He doesn’t appear on the nominal roll for the Company taken at Luton in September 1914, so we can assume that he hadn’t joined or returned to the Force at that point. The Cannock Advertiser later stated that he actually joined-up in the November, rather than the December on his war record. Whichever, as a Territorial, he must have agreed to serve abroad at some point, as he could not be compelled to do so. Benjamin’s unit became the 2/1 North Midland Field Company at some point before the Company, a part of the 46th (North Midland) Division, would embark for France. Benjamin’s medal card states that he landed in France on the 1 March 1915, just a few days prior to brother George’s death.

The 2/1 North Midlands Company became the 468 Field Company. The Division moved into Belgium, to the Ypres area to be more precise, although the 468 Field Company may have been attached to the General Headquarters. Things are a little vague from this point, as his war record is so damaged and that we are unsure of his actual location. Significantly, Benjamin could have been in the Ypres region when the Second Battle of Ypres broke-out on 22 April 1915.

Brief medical notes on Benjamin, May - Aug 1915. (National Archives)

Service notes on Benjamin for Dec 1914 – Aug 1915.
(National Archives)

Significant, as this month-long battle saw the first use of poison gas by the Germans on the Western Front. At some point in May 1915, Benjamin had reported sick. On 22 May 1915, he was evacuated back to England. His damaged records are difficult to decipher, but it appears he was ‘sent over’ with ‘bronchitis’. It isn’t clear as to where he was sent, but he remained in the hospital until the 16 July. TB was later suspected, but it really isn’t clear. Things took a turn for the worst and he was moved to the Devonshire Hospital in Buxton on the 16 July 1915. Here, after a running battle with high temperature, joint swelling, chest pains, twitching of the limbs, fluid on the lungs and eventual paralysis, he died on the 16 August 1915. It would be reported in the Cannock Advertiser as death from the effects of gassing, which is possible as chlorine gas poisoning attacks the respiratory system and several symptoms do seem to be present within the damaged medical notes.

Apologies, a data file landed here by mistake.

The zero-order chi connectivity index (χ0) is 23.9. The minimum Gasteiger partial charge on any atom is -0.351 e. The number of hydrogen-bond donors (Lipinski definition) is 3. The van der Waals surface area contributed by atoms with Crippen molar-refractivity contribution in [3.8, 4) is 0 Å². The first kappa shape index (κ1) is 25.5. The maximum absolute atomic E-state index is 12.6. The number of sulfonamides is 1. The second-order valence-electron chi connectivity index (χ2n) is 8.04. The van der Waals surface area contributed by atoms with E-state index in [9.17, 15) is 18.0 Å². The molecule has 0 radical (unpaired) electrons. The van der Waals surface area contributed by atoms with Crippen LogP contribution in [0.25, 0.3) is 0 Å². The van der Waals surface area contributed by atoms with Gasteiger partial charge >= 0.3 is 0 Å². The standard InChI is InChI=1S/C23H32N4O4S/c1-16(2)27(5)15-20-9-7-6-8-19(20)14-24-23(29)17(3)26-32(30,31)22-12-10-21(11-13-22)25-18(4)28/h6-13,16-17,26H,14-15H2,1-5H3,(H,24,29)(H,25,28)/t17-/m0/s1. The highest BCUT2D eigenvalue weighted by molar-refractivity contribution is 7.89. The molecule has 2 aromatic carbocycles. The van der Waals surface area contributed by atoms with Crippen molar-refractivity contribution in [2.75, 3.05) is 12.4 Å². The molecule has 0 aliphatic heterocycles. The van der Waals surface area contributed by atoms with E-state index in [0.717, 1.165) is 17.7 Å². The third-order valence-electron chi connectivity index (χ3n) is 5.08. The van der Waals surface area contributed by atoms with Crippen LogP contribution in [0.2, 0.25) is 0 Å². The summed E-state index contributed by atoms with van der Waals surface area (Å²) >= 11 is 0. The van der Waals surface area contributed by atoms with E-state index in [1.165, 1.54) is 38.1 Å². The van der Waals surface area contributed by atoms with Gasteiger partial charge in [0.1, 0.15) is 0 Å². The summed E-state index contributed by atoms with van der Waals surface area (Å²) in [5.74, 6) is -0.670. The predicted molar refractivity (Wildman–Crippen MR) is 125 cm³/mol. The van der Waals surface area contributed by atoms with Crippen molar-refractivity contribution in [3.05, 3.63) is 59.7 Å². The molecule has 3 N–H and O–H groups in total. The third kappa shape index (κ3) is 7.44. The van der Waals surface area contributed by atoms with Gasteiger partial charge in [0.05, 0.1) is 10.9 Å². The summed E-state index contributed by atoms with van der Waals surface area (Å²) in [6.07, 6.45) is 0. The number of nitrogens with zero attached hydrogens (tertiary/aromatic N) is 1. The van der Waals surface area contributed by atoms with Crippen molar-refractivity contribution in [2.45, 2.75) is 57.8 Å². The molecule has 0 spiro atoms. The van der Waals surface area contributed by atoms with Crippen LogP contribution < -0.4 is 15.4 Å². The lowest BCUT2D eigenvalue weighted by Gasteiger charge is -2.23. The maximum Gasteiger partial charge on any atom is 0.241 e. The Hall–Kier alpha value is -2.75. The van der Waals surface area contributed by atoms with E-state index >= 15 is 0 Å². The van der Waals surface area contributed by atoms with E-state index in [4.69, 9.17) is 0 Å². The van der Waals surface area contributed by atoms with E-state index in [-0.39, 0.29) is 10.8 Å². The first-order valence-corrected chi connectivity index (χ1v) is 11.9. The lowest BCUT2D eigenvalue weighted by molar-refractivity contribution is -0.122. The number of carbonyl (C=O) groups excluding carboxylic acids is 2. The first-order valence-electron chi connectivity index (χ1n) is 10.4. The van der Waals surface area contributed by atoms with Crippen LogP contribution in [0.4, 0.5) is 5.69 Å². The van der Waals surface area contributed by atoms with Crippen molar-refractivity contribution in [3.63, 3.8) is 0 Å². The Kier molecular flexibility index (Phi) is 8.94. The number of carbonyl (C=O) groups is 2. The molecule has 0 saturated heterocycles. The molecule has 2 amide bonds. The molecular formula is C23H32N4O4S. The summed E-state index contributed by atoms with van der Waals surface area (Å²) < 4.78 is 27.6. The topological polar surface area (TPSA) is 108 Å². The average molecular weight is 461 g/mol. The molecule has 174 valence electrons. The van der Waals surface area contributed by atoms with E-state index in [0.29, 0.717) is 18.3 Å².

He was buried in Buxton Cemetery with full military honours on 20 August. The funeral was attended by his mother, who now lived in Low St in Cheslyn Hay, as well as his brother Charles, sister Comfort and daughter Florence. A detachment from his old regiment made-up the firing party. A wreath was laid and the events were ‘watched by a large concourse of people’. He was awarded the 1915 Star, the British War Medal and the Victory Medal. Effects amounting to over £16 were sent on to his brother, Charles.

Benjamin's death as reported in the Cannock Advertiser. George is mentioned, too.  (Cannock Library)

Benjamin’s death as reported in the Cannock Advertiser. George is mentioned, too.
(Cannock Library)

And so the second of the brothers died. Both had signed-up as the War opened and both were shipped to France quickly, likely as they had both had previous service or skills to be utilised. Both were to last just a matter of weeks; George being killed in action, Benjamin through gas or a respiratory illness.

There is no real epilogue to this; with a name like Smith and the lack of a later census it is difficult to follow the family from then on, without purchasing a plethora of certificates on hope alone.

The original purpose of this article was to tell George’s story a century on; however, after investigation, it also became Benjamin’s story and the highlighting of another error on the Great Wyrley plaques. Funny, but with these closing few lines, I find my thoughts turning from them to little Florence and the fact that, while more than likely dead herself, this is her story, too.

In memory of George, Benjamin… and little Florence

With Thanks to:
Cannock Library
The Times
Walsall Local History Centre
Staffordshire Record Office
National Archives

Birmingham University and Andrew Thornton http://etheses.bham.ac.uk/14/3/Andrew_Thornton_Thesis.pdf
Long, Long Trail http://www.1914-1918.net/

Comments
  1. Another very well researched and written article. As my mother’s maiden name was Smith you have my respect for taking on such a task, needles in haystacks is child’s-play compared to researching ‘Smith’.